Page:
My mom’s birthday was last month. On her birthday, I thought about our times together and apart. She and my aunt had moved back to Virginia when we lived there and had followed us from Roanoke to Richmond. Years later we moved to Dallas.
The picture is from Jill’s wedding in 2005, the second to last trip my mom made to Dallas.
On December 30, 2008 she passed away in a hospital room. I spent the night with her. It was one of the most emotional experiences in my life. She was blind and not doing well, but she knew I was there.
That night, I thought about the times she called me at my office. Each time she said:
“Cordell, I hope I am not troubling you…”
Each time I replied:
“Mom, you are never troubling me when you call.”
Even though I was sincere, she never really believed me. She obviously thought a busy lawyer like me could not possibly have time to talk to his mom. Her opening line told me I was not conveying very well that her place in my life was as important as any client for whom I was working.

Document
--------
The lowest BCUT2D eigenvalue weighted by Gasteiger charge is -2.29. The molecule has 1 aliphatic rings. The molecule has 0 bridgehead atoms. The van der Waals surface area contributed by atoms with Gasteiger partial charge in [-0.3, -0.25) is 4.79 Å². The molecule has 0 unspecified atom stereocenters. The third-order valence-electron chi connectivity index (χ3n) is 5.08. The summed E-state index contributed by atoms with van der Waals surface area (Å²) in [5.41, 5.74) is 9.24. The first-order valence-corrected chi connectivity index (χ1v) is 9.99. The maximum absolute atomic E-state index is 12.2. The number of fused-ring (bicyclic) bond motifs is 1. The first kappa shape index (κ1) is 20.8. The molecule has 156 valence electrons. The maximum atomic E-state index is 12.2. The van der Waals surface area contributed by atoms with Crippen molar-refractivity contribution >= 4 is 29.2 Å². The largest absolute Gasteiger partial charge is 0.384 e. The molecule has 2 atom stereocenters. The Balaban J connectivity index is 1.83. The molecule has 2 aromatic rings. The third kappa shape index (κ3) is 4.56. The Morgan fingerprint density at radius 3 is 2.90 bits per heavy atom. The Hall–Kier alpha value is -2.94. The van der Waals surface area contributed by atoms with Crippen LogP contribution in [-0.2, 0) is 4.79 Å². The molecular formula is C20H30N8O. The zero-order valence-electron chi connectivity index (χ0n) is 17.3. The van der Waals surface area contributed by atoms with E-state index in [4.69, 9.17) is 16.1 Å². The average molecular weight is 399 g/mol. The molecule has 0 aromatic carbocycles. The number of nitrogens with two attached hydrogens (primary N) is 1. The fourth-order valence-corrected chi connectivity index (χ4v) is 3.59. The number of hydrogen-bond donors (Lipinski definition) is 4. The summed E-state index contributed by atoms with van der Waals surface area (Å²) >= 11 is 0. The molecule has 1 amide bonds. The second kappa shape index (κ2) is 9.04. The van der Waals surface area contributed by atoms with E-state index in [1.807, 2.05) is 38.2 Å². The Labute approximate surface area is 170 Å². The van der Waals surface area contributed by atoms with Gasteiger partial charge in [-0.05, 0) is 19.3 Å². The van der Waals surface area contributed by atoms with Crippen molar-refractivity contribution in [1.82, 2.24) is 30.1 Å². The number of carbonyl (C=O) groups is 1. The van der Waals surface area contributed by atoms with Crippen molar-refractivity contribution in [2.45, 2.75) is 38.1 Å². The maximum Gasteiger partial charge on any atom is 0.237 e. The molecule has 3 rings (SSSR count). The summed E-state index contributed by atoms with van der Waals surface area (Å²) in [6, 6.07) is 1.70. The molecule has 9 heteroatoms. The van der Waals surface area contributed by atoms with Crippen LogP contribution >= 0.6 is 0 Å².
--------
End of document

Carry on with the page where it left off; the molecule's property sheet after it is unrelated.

My mother’s opening also reminded me of a story in Coach Mike Krzyzewski’s book: Leading with the Heart: Coach K’s Successful Strategies for Basketball, Business, and Life .
Even if you are not a Duke grad and do not even like basketball, it is a book worth reading. Coach K describes his mother’s call which started:
“Hi Mike, I don’t want to bother you or take up too much of your time.”
Coach K writes that he did not remember anything else about the call and only remembered that when he hung up the phone he cried.
If you are a young married lawyer with children, you are likely very family focused. You likely want to spend more time with your children than your parents spent with you. But, I ask these questions:
- How much time are you spending with your mom and dad?
- Do they think you are so busy with your law practice and children that you do not have time for them?
I ask these questions because I know from my own personal experience that when they are gone, you will wish you had spent more quality time with them.